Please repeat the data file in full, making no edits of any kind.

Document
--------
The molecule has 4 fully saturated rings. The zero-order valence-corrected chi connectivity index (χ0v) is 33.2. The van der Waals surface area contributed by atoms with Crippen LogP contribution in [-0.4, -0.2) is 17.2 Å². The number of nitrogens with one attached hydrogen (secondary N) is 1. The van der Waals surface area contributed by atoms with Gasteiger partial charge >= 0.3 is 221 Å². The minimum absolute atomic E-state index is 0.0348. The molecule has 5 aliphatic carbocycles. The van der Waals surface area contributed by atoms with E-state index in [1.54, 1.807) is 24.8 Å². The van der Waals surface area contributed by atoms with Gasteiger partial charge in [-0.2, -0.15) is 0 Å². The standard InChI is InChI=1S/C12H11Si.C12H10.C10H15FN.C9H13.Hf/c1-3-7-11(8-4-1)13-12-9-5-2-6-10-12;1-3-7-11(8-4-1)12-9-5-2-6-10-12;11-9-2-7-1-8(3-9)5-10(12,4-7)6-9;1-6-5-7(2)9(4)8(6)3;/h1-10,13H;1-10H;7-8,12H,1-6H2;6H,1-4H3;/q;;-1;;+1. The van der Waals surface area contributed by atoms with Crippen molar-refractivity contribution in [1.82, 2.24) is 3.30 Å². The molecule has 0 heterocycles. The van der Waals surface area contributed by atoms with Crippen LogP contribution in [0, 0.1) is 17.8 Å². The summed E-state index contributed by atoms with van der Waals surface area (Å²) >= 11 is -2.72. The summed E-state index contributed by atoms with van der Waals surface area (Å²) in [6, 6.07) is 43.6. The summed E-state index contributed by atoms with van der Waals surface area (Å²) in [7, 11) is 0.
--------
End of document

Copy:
The molecule has 4 fully saturated rings. The zero-order valence-corrected chi connectivity index (χ0v) is 33.2. The van der Waals surface area contributed by atoms with Crippen LogP contribution in [-0.4, -0.2) is 17.2 Å². The number of nitrogens with one attached hydrogen (secondary N) is 1. The van der Waals surface area contributed by atoms with Gasteiger partial charge >= 0.3 is 221 Å². The minimum absolute atomic E-state index is 0.0348. The molecule has 5 aliphatic carbocycles. The van der Waals surface area contributed by atoms with E-state index in [1.54, 1.807) is 24.8 Å². The van der Waals surface area contributed by atoms with Gasteiger partial charge in [-0.2, -0.15) is 0 Å². The standard InChI is InChI=1S/C12H11Si.C12H10.C10H15FN.C9H13.Hf/c1-3-7-11(8-4-1)13-12-9-5-2-6-10-12;1-3-7-11(8-4-1)12-9-5-2-6-10-12;11-9-2-7-1-8(3-9)5-10(12,4-7)6-9;1-6-5-7(2)9(4)8(6)3;/h1-10,13H;1-10H;7-8,12H,1-6H2;6H,1-4H3;/q;;-1;;+1. The van der Waals surface area contributed by atoms with Crippen molar-refractivity contribution in [1.82, 2.24) is 3.30 Å². The molecule has 0 heterocycles. The van der Waals surface area contributed by atoms with Crippen LogP contribution in [0, 0.1) is 17.8 Å². The summed E-state index contributed by atoms with van der Waals surface area (Å²) >= 11 is -2.72. The summed E-state index contributed by atoms with van der Waals surface area (Å²) in [6, 6.07) is 43.6. The summed E-state index contributed by atoms with van der Waals surface area (Å²) in [7, 11) is 0.